Then something happened. Physicians in California sold their souls to Kaiser Permanente, and their fellows in Dallas, TX sold theirs to Blue Cross/Blue Shield. In the name of the patient, these physicians sold their autonomy to HMOs. They thought,

    "I can help my patient if I worry about the billing and not him/her."

    The HMOs said,

    "We will entice patients into preventative care if they know they have already paid for it monthly, instead of paying up front."

    Oh Muse, the best laid plans of Men are folly! Gone went the direct payment to physicians, and the hidden became the cost of medical care. Instead of preventative medicine, patients demanded the "million dollar workup" for every disease, because, hey, they had paid for it. Physicians spent less and less time with patients, because they needed to see more and more to cover the overhead of their billing requirements.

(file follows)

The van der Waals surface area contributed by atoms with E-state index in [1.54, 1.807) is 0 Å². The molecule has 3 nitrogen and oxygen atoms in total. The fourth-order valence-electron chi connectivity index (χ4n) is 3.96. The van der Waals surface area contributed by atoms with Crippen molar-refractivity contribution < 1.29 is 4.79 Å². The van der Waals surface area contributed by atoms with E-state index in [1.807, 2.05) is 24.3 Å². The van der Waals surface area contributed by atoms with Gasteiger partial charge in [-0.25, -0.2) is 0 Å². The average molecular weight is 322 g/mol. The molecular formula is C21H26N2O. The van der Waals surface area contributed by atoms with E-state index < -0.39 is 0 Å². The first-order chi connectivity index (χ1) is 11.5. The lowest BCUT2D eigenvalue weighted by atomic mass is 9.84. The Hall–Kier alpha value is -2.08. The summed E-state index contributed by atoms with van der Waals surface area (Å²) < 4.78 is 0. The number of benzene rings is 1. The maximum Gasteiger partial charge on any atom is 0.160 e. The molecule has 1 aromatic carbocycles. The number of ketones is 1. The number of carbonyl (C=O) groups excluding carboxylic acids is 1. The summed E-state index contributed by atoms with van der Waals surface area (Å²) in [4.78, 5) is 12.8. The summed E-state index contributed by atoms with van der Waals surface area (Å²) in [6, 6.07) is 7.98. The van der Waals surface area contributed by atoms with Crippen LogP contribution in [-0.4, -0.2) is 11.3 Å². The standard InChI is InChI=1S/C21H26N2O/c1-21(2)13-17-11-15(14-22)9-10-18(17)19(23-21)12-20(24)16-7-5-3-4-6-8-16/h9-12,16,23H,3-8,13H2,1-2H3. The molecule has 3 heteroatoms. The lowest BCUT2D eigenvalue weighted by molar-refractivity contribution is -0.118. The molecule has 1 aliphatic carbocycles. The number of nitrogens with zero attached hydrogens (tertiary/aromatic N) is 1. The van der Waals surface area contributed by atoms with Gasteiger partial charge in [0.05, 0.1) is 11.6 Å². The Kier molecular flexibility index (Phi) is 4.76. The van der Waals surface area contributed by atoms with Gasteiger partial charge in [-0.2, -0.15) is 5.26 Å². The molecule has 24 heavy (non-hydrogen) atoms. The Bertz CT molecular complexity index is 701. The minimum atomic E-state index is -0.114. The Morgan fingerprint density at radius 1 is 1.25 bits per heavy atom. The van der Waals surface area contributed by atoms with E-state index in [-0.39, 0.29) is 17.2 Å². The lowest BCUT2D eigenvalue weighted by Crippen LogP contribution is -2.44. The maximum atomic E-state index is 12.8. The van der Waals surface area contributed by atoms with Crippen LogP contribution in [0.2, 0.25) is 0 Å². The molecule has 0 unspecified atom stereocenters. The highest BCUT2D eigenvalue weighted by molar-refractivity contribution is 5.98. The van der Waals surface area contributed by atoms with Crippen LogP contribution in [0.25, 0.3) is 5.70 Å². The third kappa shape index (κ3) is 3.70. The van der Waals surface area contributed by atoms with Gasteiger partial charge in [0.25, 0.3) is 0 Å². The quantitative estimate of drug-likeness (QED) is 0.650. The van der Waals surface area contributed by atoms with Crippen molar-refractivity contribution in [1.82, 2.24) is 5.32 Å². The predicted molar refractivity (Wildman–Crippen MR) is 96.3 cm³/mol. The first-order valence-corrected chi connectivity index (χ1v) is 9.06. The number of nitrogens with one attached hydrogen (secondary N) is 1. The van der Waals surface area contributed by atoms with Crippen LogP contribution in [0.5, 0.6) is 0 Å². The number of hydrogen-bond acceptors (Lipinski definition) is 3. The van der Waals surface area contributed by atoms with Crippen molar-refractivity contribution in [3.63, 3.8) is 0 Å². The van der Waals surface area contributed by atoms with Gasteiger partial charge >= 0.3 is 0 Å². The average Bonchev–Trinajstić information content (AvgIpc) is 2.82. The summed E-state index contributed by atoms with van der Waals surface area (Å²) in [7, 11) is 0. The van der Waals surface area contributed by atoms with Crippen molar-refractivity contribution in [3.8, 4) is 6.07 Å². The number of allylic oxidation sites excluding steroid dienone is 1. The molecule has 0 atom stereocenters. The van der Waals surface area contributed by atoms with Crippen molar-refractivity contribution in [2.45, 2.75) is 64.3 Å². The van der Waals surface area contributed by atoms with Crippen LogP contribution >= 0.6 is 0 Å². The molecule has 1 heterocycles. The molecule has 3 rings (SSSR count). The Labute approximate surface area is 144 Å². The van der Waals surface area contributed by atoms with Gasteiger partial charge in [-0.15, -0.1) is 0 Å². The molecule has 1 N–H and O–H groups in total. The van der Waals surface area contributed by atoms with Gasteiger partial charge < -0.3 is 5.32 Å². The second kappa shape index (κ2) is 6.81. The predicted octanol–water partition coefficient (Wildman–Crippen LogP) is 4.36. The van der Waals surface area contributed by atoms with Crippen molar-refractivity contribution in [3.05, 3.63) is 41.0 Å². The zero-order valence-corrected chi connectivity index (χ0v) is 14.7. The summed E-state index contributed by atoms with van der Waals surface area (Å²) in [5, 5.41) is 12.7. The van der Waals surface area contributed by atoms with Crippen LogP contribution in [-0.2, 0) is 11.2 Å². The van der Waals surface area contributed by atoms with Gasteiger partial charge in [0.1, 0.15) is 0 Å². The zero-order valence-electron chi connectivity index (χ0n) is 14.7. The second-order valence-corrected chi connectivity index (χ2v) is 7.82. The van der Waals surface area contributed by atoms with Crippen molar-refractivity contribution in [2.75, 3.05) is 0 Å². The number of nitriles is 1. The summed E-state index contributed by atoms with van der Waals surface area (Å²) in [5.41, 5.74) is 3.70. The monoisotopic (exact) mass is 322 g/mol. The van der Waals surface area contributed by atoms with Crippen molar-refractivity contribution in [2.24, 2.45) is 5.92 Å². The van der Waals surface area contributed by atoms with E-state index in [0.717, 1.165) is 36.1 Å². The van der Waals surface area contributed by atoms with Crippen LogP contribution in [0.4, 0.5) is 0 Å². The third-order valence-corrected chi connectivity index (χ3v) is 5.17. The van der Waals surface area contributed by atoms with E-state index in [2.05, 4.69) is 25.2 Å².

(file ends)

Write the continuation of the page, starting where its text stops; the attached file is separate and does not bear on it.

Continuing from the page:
And in the community's eyes, the physician became a well-read technician. Sure, more respected than a plumber, but in stature much like a nurse or a physician's assistant -- someone who looks at a patient, checks a set of boxes, and sends them to a machine (xray, MRI, blood test) that diagnoses the sickness. A glorified car mechanic.

    Except that true medicine is so much more than that. Hence the crisis in Health Care today -- it is an identity crisis. Many talk today about the need to “fix” Health Care. Most propose some combination of patches that extend coverage, and change billing structure. However, the true solution will only come when physicians wake up from their self-imposed slumber, and throw off the dichotomy that afflicts them.

    Health Care must be put back in the hands of the physicians. Patients must be in control of their own health. Blogging has followed much the same path, and similarly, bloggers must never relinquish their camaraderie. It is these bonds of friendship and acquaintance, although spawned first over the virtual web of cyberspace, that keeps the reader questioning reality. It keeps him aware of his surroundings; looking through others' eyes at things which may have been mundane before.